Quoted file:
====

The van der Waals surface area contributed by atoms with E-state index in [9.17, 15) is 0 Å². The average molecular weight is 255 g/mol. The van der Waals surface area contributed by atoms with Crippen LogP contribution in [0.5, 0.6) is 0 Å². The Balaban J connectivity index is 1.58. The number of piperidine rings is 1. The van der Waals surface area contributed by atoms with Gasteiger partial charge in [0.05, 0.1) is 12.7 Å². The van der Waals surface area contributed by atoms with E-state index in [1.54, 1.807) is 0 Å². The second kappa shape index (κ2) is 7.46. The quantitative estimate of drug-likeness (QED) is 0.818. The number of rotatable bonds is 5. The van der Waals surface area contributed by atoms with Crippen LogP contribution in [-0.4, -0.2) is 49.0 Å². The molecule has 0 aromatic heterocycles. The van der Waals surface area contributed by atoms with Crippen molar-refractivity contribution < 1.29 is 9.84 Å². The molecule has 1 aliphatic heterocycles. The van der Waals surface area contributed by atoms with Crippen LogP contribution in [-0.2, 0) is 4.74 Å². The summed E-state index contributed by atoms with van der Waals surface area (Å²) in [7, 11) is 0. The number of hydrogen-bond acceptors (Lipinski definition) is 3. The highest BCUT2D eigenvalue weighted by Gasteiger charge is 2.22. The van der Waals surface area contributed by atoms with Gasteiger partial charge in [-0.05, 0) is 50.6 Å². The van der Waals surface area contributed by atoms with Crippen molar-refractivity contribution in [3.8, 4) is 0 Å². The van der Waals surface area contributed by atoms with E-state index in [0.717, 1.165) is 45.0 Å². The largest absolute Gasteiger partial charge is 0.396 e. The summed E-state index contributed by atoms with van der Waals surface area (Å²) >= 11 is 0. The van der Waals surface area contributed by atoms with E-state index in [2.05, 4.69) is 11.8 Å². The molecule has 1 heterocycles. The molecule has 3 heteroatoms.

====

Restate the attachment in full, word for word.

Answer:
The van der Waals surface area contributed by atoms with E-state index in [9.17, 15) is 0 Å². The average molecular weight is 255 g/mol. The van der Waals surface area contributed by atoms with Crippen LogP contribution in [0.5, 0.6) is 0 Å². The Balaban J connectivity index is 1.58. The number of piperidine rings is 1. The van der Waals surface area contributed by atoms with Gasteiger partial charge in [0.05, 0.1) is 12.7 Å². The van der Waals surface area contributed by atoms with E-state index in [1.54, 1.807) is 0 Å². The second kappa shape index (κ2) is 7.46. The quantitative estimate of drug-likeness (QED) is 0.818. The number of rotatable bonds is 5. The van der Waals surface area contributed by atoms with Crippen LogP contribution in [-0.4, -0.2) is 49.0 Å². The molecule has 0 aromatic heterocycles. The van der Waals surface area contributed by atoms with Crippen molar-refractivity contribution < 1.29 is 9.84 Å². The molecule has 1 aliphatic heterocycles. The van der Waals surface area contributed by atoms with Crippen LogP contribution in [-0.2, 0) is 4.74 Å². The summed E-state index contributed by atoms with van der Waals surface area (Å²) in [7, 11) is 0. The number of hydrogen-bond acceptors (Lipinski definition) is 3. The highest BCUT2D eigenvalue weighted by Gasteiger charge is 2.22. The van der Waals surface area contributed by atoms with Gasteiger partial charge in [-0.05, 0) is 50.6 Å². The van der Waals surface area contributed by atoms with Crippen molar-refractivity contribution in [3.8, 4) is 0 Å². The van der Waals surface area contributed by atoms with E-state index in [0.717, 1.165) is 45.0 Å². The largest absolute Gasteiger partial charge is 0.396 e. The summed E-state index contributed by atoms with van der Waals surface area (Å²) >= 11 is 0. The van der Waals surface area contributed by atoms with E-state index in [2.05, 4.69) is 11.8 Å². The molecule has 1 heterocycles. The molecule has 3 heteroatoms.